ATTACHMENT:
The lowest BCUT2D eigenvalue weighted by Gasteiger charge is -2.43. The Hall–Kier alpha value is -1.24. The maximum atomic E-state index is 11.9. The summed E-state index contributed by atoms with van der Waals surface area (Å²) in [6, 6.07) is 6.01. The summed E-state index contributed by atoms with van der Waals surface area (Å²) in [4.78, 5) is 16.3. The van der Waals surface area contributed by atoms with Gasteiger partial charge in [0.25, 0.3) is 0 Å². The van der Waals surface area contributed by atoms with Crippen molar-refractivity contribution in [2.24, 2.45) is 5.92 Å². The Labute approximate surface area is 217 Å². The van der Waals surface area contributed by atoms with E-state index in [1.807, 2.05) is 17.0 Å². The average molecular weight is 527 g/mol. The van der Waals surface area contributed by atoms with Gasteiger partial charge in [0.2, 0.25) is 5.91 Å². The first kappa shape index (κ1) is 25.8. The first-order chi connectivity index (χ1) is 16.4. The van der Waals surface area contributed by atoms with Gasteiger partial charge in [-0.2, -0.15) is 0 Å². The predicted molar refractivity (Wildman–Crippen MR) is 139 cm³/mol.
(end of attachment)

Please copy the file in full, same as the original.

The lowest BCUT2D eigenvalue weighted by Gasteiger charge is -2.43. The Hall–Kier alpha value is -1.24. The maximum atomic E-state index is 11.9. The summed E-state index contributed by atoms with van der Waals surface area (Å²) in [6, 6.07) is 6.01. The summed E-state index contributed by atoms with van der Waals surface area (Å²) in [4.78, 5) is 16.3. The van der Waals surface area contributed by atoms with Gasteiger partial charge in [0.25, 0.3) is 0 Å². The van der Waals surface area contributed by atoms with Crippen molar-refractivity contribution in [2.24, 2.45) is 5.92 Å². The Labute approximate surface area is 217 Å². The van der Waals surface area contributed by atoms with E-state index in [1.807, 2.05) is 17.0 Å². The average molecular weight is 527 g/mol. The van der Waals surface area contributed by atoms with Gasteiger partial charge in [0.2, 0.25) is 5.91 Å². The first kappa shape index (κ1) is 25.8. The first-order chi connectivity index (χ1) is 16.4. The van der Waals surface area contributed by atoms with Gasteiger partial charge in [-0.2, -0.15) is 0 Å². The predicted molar refractivity (Wildman–Crippen MR) is 139 cm³/mol.